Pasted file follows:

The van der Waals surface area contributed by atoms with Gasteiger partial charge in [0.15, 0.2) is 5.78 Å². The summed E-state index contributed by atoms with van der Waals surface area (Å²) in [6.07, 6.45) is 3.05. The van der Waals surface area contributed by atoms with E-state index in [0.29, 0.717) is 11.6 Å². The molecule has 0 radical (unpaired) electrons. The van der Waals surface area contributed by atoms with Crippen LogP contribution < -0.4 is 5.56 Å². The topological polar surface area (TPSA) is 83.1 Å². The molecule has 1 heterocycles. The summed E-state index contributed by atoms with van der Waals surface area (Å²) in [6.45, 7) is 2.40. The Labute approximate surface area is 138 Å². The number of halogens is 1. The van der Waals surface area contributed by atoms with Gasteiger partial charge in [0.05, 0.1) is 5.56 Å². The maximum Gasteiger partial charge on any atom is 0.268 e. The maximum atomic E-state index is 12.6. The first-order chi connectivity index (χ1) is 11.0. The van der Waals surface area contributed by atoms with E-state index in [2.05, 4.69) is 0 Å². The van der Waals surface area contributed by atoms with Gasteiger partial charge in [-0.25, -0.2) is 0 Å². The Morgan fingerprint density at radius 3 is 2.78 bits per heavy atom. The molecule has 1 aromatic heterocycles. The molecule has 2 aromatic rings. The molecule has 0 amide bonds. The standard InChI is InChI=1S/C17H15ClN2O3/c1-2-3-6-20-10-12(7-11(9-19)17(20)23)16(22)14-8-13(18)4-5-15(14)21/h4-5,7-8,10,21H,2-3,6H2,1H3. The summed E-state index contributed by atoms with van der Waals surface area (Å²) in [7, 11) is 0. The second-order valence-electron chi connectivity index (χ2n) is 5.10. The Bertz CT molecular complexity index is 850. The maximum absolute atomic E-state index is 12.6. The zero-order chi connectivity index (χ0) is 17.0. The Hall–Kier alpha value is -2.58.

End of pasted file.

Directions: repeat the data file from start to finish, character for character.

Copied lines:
The van der Waals surface area contributed by atoms with Gasteiger partial charge in [0.15, 0.2) is 5.78 Å². The summed E-state index contributed by atoms with van der Waals surface area (Å²) in [6.07, 6.45) is 3.05. The van der Waals surface area contributed by atoms with E-state index in [0.29, 0.717) is 11.6 Å². The molecule has 0 radical (unpaired) electrons. The van der Waals surface area contributed by atoms with Crippen LogP contribution < -0.4 is 5.56 Å². The topological polar surface area (TPSA) is 83.1 Å². The molecule has 1 heterocycles. The summed E-state index contributed by atoms with van der Waals surface area (Å²) in [6.45, 7) is 2.40. The Labute approximate surface area is 138 Å². The number of halogens is 1. The van der Waals surface area contributed by atoms with Gasteiger partial charge in [0.05, 0.1) is 5.56 Å². The maximum Gasteiger partial charge on any atom is 0.268 e. The maximum atomic E-state index is 12.6. The first-order chi connectivity index (χ1) is 11.0. The van der Waals surface area contributed by atoms with E-state index in [2.05, 4.69) is 0 Å². The van der Waals surface area contributed by atoms with Gasteiger partial charge in [-0.25, -0.2) is 0 Å². The Morgan fingerprint density at radius 3 is 2.78 bits per heavy atom. The molecule has 1 aromatic heterocycles. The molecule has 2 aromatic rings. The molecule has 0 amide bonds. The standard InChI is InChI=1S/C17H15ClN2O3/c1-2-3-6-20-10-12(7-11(9-19)17(20)23)16(22)14-8-13(18)4-5-15(14)21/h4-5,7-8,10,21H,2-3,6H2,1H3. The summed E-state index contributed by atoms with van der Waals surface area (Å²) in [7, 11) is 0. The second-order valence-electron chi connectivity index (χ2n) is 5.10. The Bertz CT molecular complexity index is 850. The maximum absolute atomic E-state index is 12.6. The zero-order chi connectivity index (χ0) is 17.0. The Hall–Kier alpha value is -2.58.